On Sept. 10, 1897, 19 mine workers were killed and dozens were wounded in the Lattimer Massacre.
A strike began weeks prior as miners from eastern Pennsylvania protested extremely dangerous working conditions, unpaid overtime, and the company store.
About 400 miners, mostly immigrants, began an unarmed peaceful march to Lattimer to support the newly formed United Mineworkers there. When they arrived, Luzerne County sheriff James Martin and his deputies opened fire on the men and boys.
Paul A. Shackel, author of Remembering Lattimer: Labor, Migration, and Race in Pennsylvania Anthracite Country, writes in Why Don’t More Americans Remember the 1897 Massacre of Pennsylvania Coal Miners?:
The slain strikers were buried in four different Hazleton cemeteries with great ceremony, most in paupers’ graves. As many as 8,000 people participated in the funeral ceremonies and processions. A Polish newspaper, which was published in Scranton, memorialized the men with a rephrasing of Lincoln’s Gettysburg Address. For those who died in Lattimer, it wrote,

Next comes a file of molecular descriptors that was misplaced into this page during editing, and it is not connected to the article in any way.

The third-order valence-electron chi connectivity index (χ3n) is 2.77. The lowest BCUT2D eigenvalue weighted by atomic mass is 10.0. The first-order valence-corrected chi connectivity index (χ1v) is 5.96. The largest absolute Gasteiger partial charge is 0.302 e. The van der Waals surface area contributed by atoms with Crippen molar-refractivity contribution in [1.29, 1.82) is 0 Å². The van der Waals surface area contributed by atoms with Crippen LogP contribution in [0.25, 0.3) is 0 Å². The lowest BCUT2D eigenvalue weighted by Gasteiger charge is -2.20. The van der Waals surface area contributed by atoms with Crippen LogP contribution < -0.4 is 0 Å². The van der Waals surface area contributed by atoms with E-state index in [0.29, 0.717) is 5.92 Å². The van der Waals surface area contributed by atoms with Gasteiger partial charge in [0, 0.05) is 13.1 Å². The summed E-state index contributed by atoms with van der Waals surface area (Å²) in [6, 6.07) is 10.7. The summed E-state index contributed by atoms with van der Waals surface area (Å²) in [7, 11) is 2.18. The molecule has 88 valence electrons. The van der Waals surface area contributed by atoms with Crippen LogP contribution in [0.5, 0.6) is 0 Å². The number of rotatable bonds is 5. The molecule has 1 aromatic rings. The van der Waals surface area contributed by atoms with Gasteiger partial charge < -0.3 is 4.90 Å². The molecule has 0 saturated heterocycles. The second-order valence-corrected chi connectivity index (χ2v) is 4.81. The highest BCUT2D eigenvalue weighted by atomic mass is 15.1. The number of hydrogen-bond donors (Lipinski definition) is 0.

May their death not be in vain, may they become the patron saints of the working people in America.
Luzerne County sheriff James Martin and his deputies were tried in February 1898 for killing one striker, but were found innocent after defense attorneys characterized the miners as “invaders from the Steppes of Hungary” who had come to America to destroy peace and liberty. Continue reading.
Read more in “That Day in Lattimer” in Counterpunch. The article is by Lynn Sutherland Jaskowiak, a writer and artist living in Eau Claire, Wisconsin. Her great grandfather, Klemenz Platek, was one of the 19 miners murdered on September 10, 1987, in Lattimer, Pennsylvania. Jaskowiak and Steven Carlson wrote the song below about the Lattimer Massacre.
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